Ten years ago, Lebanese director Karim Kassem thought of an idea that has finally come to fruition in his first feature film that’s making its way to international festivals this year.
Born in Beirut, Kassem works between Lebanon and the United States. Starting with a deep interest in music, Kassem’s passion transitioned to photography and filmmaking during a trip to Indonesia.
He has worked on music videos, films, and commercials, and was featured in several magazines. Since moving to New York in 2012, he has made eight short films and completed work on his first feature film Only The Winds in the fall of 2019.
Inspired by personal experience, Only The Winds takes the viewer on a journey of questioning reality and how we experience the world with our senses.
“Can you make a film within a film?”
The film revolves around a Lebanese filmmaker (Karim) who travels from New York to Beirut to conduct research for a film that he wants to make about blind children in the Lebanese School For The Blind And Deaf.
But before being able to visit the school, Karim must undergo treatment for a condition that had been affecting his eyes. The surgery temporarily blinds him with patches covering his eyes, serving as a prelude to his research.
Once healed, “the filmmaker then begins to visit the blind institute where he will conduct his research and attempts to cast someone to play himself in parallel, which doesn’t go as planned,” reads the film’s synopsis.
“Little does the institute know that Karim has no treatment to pitch but continues to visit the classrooms and attend in order to find his characters,” it adds.
Employing a cast of non-actors, documenting true experiences of the filmmaker, and with the Lebanese Revolution in the backdrop, the feature film tends to feel like an autobiographical film or documentary at times, blurring the line between what is real and what isn’t.
“In films like this, some characters can’t be taken too literally… [a character] can sort of feel like a dream-like character that is a metaphor for something else that is interconnected in that mental process with other people, or other minds,” Kassem told The961.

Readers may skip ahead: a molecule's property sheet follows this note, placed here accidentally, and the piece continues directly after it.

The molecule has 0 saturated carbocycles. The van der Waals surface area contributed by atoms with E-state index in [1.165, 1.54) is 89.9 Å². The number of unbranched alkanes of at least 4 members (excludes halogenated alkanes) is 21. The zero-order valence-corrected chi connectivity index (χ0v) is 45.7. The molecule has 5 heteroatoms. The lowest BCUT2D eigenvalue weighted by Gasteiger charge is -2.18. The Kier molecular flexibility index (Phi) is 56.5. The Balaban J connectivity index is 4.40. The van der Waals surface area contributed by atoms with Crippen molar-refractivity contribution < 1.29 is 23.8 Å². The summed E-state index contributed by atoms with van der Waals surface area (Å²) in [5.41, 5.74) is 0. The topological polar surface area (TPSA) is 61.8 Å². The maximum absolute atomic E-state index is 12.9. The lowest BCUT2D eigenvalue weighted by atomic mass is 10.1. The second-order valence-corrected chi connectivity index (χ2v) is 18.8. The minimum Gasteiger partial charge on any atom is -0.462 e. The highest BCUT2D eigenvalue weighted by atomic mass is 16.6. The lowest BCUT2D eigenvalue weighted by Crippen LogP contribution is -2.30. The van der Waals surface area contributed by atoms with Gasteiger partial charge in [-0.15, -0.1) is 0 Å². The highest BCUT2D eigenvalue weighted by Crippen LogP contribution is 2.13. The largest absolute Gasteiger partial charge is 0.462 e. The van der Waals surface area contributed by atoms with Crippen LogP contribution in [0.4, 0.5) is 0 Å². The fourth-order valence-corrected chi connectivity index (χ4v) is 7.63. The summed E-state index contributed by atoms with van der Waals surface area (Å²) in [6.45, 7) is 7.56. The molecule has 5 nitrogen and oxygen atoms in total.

Lebanese School For The Blind And Deaf
In the world of film where there are few to no actors who are visually impaired, this film stands out. At the center of Only The Winds is charming Lyne, a young blind girl with big dreams of being in a film that will change her reality.
In an informal way, the film sheds needed light on the students in the Lebanese School For The Blind And Deaf as well as portrays the Lebanese institution’s excellent work, raising awareness about visually impaired people in Lebanon.
Speaking to The961, Kassem’s assistant director Nadia Hassan said, “The experience was extremely enriching for me. In its own way, the film challenges society’s perception of the blind and their marginalization, and asks ‘who has more vision?'”
Finally, what ties the movie together is the wind, explains Kassem, which is something that is felt and not seen with both sighted and non-sighted people can relate to.
Only The Winds is world premiering at Visions du Réel 2021 in Switzerland this April and selected for the 50th International Film Festival Rotterdam 2021 where it will screen in June.
This summer Kassem is set to release his second feature film, Octopus, which was inspired by the harrowing Beirut blast and revolves around its aftermath.
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